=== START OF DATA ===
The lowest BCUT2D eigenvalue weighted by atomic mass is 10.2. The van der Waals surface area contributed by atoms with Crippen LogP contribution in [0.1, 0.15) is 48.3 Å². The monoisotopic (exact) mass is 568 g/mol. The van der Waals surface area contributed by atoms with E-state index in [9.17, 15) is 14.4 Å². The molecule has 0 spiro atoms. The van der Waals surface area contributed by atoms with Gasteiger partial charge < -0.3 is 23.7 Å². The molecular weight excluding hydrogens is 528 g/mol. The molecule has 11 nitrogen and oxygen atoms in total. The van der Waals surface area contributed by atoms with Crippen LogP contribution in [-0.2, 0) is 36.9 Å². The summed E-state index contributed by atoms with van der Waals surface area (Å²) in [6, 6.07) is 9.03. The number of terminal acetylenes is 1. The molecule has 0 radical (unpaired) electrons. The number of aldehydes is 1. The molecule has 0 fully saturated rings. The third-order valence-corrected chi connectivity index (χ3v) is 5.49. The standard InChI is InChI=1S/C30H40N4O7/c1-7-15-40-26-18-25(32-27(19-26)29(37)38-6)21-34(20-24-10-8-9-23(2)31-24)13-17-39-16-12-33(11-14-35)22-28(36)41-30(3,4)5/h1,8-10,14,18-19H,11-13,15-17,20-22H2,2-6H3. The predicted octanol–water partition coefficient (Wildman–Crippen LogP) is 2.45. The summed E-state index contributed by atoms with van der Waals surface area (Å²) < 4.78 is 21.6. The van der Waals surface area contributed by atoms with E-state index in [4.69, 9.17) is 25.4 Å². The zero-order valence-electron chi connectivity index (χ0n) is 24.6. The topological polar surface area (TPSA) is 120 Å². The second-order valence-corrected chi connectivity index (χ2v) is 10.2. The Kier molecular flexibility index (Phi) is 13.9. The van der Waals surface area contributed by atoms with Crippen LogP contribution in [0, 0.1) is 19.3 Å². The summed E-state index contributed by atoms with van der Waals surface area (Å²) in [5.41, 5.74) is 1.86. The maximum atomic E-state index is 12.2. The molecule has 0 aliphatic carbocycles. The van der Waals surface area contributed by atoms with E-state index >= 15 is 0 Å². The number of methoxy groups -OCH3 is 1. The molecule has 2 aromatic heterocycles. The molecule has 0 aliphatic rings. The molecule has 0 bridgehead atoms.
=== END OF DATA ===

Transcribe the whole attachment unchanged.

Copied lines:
The lowest BCUT2D eigenvalue weighted by atomic mass is 10.2. The van der Waals surface area contributed by atoms with Crippen LogP contribution in [0.1, 0.15) is 48.3 Å². The monoisotopic (exact) mass is 568 g/mol. The van der Waals surface area contributed by atoms with E-state index in [9.17, 15) is 14.4 Å². The molecule has 0 spiro atoms. The van der Waals surface area contributed by atoms with Gasteiger partial charge < -0.3 is 23.7 Å². The molecular weight excluding hydrogens is 528 g/mol. The molecule has 11 nitrogen and oxygen atoms in total. The van der Waals surface area contributed by atoms with Crippen LogP contribution in [-0.2, 0) is 36.9 Å². The summed E-state index contributed by atoms with van der Waals surface area (Å²) in [6, 6.07) is 9.03. The number of terminal acetylenes is 1. The molecule has 0 radical (unpaired) electrons. The number of aldehydes is 1. The molecule has 0 fully saturated rings. The third-order valence-corrected chi connectivity index (χ3v) is 5.49. The standard InChI is InChI=1S/C30H40N4O7/c1-7-15-40-26-18-25(32-27(19-26)29(37)38-6)21-34(20-24-10-8-9-23(2)31-24)13-17-39-16-12-33(11-14-35)22-28(36)41-30(3,4)5/h1,8-10,14,18-19H,11-13,15-17,20-22H2,2-6H3. The predicted octanol–water partition coefficient (Wildman–Crippen LogP) is 2.45. The summed E-state index contributed by atoms with van der Waals surface area (Å²) < 4.78 is 21.6. The van der Waals surface area contributed by atoms with E-state index in [4.69, 9.17) is 25.4 Å². The zero-order valence-electron chi connectivity index (χ0n) is 24.6. The topological polar surface area (TPSA) is 120 Å². The second-order valence-corrected chi connectivity index (χ2v) is 10.2. The Kier molecular flexibility index (Phi) is 13.9. The van der Waals surface area contributed by atoms with Crippen LogP contribution in [0, 0.1) is 19.3 Å². The summed E-state index contributed by atoms with van der Waals surface area (Å²) in [5.41, 5.74) is 1.86. The maximum atomic E-state index is 12.2. The molecule has 0 aliphatic carbocycles. The van der Waals surface area contributed by atoms with E-state index >= 15 is 0 Å². The number of methoxy groups -OCH3 is 1. The molecule has 2 aromatic heterocycles. The molecule has 0 aliphatic rings. The molecule has 0 bridgehead atoms.